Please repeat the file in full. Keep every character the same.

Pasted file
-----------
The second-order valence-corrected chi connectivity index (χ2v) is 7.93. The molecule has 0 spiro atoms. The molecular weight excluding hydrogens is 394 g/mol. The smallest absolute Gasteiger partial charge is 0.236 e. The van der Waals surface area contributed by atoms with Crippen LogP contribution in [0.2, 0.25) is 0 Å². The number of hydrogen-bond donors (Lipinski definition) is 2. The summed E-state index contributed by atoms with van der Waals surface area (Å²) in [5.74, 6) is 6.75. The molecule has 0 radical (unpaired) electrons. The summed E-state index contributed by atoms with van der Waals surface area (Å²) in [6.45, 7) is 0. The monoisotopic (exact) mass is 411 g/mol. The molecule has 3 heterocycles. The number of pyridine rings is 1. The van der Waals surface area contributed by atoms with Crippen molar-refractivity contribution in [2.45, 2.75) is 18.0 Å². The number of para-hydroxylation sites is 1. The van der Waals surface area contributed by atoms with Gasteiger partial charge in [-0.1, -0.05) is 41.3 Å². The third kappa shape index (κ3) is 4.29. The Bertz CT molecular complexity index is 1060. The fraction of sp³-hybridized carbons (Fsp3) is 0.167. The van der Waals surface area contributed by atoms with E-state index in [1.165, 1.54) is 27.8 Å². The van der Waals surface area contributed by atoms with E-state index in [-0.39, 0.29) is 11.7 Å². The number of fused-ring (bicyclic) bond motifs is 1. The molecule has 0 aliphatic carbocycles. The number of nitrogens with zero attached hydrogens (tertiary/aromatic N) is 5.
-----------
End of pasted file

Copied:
The second-order valence-corrected chi connectivity index (χ2v) is 7.93. The molecule has 0 spiro atoms. The molecular weight excluding hydrogens is 394 g/mol. The smallest absolute Gasteiger partial charge is 0.236 e. The van der Waals surface area contributed by atoms with Crippen LogP contribution in [0.2, 0.25) is 0 Å². The number of hydrogen-bond donors (Lipinski definition) is 2. The summed E-state index contributed by atoms with van der Waals surface area (Å²) in [5.74, 6) is 6.75. The molecule has 0 radical (unpaired) electrons. The summed E-state index contributed by atoms with van der Waals surface area (Å²) in [6.45, 7) is 0. The monoisotopic (exact) mass is 411 g/mol. The molecule has 3 heterocycles. The number of pyridine rings is 1. The van der Waals surface area contributed by atoms with Crippen molar-refractivity contribution in [2.45, 2.75) is 18.0 Å². The number of para-hydroxylation sites is 1. The van der Waals surface area contributed by atoms with Gasteiger partial charge in [-0.1, -0.05) is 41.3 Å². The third kappa shape index (κ3) is 4.29. The Bertz CT molecular complexity index is 1060. The fraction of sp³-hybridized carbons (Fsp3) is 0.167. The van der Waals surface area contributed by atoms with E-state index in [1.165, 1.54) is 27.8 Å². The van der Waals surface area contributed by atoms with E-state index in [-0.39, 0.29) is 11.7 Å². The number of fused-ring (bicyclic) bond motifs is 1. The molecule has 0 aliphatic carbocycles. The number of nitrogens with zero attached hydrogens (tertiary/aromatic N) is 5.